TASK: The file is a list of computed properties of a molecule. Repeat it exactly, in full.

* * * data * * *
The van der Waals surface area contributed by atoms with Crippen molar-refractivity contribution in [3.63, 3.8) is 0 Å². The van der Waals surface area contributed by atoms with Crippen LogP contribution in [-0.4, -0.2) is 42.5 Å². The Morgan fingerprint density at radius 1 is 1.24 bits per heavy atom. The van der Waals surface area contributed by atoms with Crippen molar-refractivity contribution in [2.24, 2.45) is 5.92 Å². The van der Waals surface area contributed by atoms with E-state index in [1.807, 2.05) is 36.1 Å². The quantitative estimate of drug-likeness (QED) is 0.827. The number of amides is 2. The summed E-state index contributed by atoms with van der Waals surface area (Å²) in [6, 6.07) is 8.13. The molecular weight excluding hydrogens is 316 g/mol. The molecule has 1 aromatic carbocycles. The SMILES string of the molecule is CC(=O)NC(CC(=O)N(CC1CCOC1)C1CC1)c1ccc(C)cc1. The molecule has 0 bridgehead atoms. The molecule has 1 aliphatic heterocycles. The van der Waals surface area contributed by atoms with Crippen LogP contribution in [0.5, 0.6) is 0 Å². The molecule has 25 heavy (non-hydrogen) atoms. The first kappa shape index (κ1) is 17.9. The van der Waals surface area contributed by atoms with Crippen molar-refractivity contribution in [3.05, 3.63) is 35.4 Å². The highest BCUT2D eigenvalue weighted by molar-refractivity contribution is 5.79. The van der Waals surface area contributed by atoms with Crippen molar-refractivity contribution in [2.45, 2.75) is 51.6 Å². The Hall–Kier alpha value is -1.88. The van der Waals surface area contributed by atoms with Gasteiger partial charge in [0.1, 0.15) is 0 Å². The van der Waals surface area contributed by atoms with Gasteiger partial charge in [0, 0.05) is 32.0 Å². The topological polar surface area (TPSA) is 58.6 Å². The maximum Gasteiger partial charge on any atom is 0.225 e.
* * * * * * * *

The van der Waals surface area contributed by atoms with Crippen molar-refractivity contribution in [3.63, 3.8) is 0 Å². The van der Waals surface area contributed by atoms with Crippen LogP contribution in [-0.4, -0.2) is 42.5 Å². The Morgan fingerprint density at radius 1 is 1.24 bits per heavy atom. The van der Waals surface area contributed by atoms with Crippen molar-refractivity contribution in [2.24, 2.45) is 5.92 Å². The van der Waals surface area contributed by atoms with E-state index in [1.807, 2.05) is 36.1 Å². The quantitative estimate of drug-likeness (QED) is 0.827. The number of amides is 2. The summed E-state index contributed by atoms with van der Waals surface area (Å²) in [6, 6.07) is 8.13. The molecular weight excluding hydrogens is 316 g/mol. The molecule has 1 aromatic carbocycles. The SMILES string of the molecule is CC(=O)NC(CC(=O)N(CC1CCOC1)C1CC1)c1ccc(C)cc1. The molecule has 0 bridgehead atoms. The molecule has 1 aliphatic heterocycles. The van der Waals surface area contributed by atoms with Crippen LogP contribution in [0.5, 0.6) is 0 Å². The molecule has 25 heavy (non-hydrogen) atoms. The first kappa shape index (κ1) is 17.9. The van der Waals surface area contributed by atoms with Crippen molar-refractivity contribution in [3.05, 3.63) is 35.4 Å². The highest BCUT2D eigenvalue weighted by molar-refractivity contribution is 5.79. The van der Waals surface area contributed by atoms with Crippen molar-refractivity contribution in [2.45, 2.75) is 51.6 Å². The Hall–Kier alpha value is -1.88. The van der Waals surface area contributed by atoms with Gasteiger partial charge in [0.1, 0.15) is 0 Å². The van der Waals surface area contributed by atoms with Gasteiger partial charge in [0, 0.05) is 32.0 Å². The topological polar surface area (TPSA) is 58.6 Å². The maximum Gasteiger partial charge on any atom is 0.225 e.